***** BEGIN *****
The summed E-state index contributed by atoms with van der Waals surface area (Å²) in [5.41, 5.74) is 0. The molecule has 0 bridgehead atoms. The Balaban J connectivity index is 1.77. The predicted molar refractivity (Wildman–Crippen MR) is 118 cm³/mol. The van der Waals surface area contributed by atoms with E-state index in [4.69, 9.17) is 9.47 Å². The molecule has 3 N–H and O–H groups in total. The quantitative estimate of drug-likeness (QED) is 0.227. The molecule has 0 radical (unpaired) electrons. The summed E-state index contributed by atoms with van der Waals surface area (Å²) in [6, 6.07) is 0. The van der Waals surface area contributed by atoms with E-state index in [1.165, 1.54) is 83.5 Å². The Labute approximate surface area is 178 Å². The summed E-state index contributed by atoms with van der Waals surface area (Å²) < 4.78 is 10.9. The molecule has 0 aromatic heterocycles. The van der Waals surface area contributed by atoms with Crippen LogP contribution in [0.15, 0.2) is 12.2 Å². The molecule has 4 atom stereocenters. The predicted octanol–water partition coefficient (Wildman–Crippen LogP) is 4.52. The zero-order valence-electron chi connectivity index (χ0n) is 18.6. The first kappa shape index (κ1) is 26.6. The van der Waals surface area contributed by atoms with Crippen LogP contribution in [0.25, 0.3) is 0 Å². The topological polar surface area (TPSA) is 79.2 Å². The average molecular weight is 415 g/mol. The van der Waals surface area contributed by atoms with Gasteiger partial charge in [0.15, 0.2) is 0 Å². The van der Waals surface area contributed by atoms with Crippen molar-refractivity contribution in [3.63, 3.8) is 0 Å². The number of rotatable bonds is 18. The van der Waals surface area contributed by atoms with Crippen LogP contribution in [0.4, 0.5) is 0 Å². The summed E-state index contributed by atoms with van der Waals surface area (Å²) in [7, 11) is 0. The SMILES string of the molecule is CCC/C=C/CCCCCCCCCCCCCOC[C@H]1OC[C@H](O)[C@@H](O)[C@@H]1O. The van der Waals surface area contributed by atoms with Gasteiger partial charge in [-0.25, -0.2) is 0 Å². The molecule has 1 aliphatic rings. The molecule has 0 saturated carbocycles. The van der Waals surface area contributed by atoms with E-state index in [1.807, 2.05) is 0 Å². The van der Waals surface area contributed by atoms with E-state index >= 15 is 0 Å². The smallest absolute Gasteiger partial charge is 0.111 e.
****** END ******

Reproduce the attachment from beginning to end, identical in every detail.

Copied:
The summed E-state index contributed by atoms with van der Waals surface area (Å²) in [5.41, 5.74) is 0. The molecule has 0 bridgehead atoms. The Balaban J connectivity index is 1.77. The predicted molar refractivity (Wildman–Crippen MR) is 118 cm³/mol. The van der Waals surface area contributed by atoms with E-state index in [4.69, 9.17) is 9.47 Å². The molecule has 3 N–H and O–H groups in total. The quantitative estimate of drug-likeness (QED) is 0.227. The molecule has 0 radical (unpaired) electrons. The summed E-state index contributed by atoms with van der Waals surface area (Å²) in [6, 6.07) is 0. The van der Waals surface area contributed by atoms with E-state index in [1.165, 1.54) is 83.5 Å². The Labute approximate surface area is 178 Å². The summed E-state index contributed by atoms with van der Waals surface area (Å²) < 4.78 is 10.9. The molecule has 0 aromatic heterocycles. The van der Waals surface area contributed by atoms with Crippen LogP contribution in [0.15, 0.2) is 12.2 Å². The molecule has 4 atom stereocenters. The predicted octanol–water partition coefficient (Wildman–Crippen LogP) is 4.52. The zero-order valence-electron chi connectivity index (χ0n) is 18.6. The first kappa shape index (κ1) is 26.6. The van der Waals surface area contributed by atoms with Crippen LogP contribution in [0.25, 0.3) is 0 Å². The topological polar surface area (TPSA) is 79.2 Å². The average molecular weight is 415 g/mol. The van der Waals surface area contributed by atoms with Gasteiger partial charge in [0.15, 0.2) is 0 Å². The van der Waals surface area contributed by atoms with Crippen molar-refractivity contribution in [3.63, 3.8) is 0 Å². The number of rotatable bonds is 18. The van der Waals surface area contributed by atoms with Crippen LogP contribution in [0.4, 0.5) is 0 Å². The summed E-state index contributed by atoms with van der Waals surface area (Å²) in [7, 11) is 0. The SMILES string of the molecule is CCC/C=C/CCCCCCCCCCCCCOC[C@H]1OC[C@H](O)[C@@H](O)[C@@H]1O. The van der Waals surface area contributed by atoms with Gasteiger partial charge in [-0.25, -0.2) is 0 Å². The molecule has 1 aliphatic rings. The molecule has 0 saturated carbocycles. The van der Waals surface area contributed by atoms with E-state index in [1.807, 2.05) is 0 Å². The van der Waals surface area contributed by atoms with E-state index >= 15 is 0 Å². The smallest absolute Gasteiger partial charge is 0.111 e.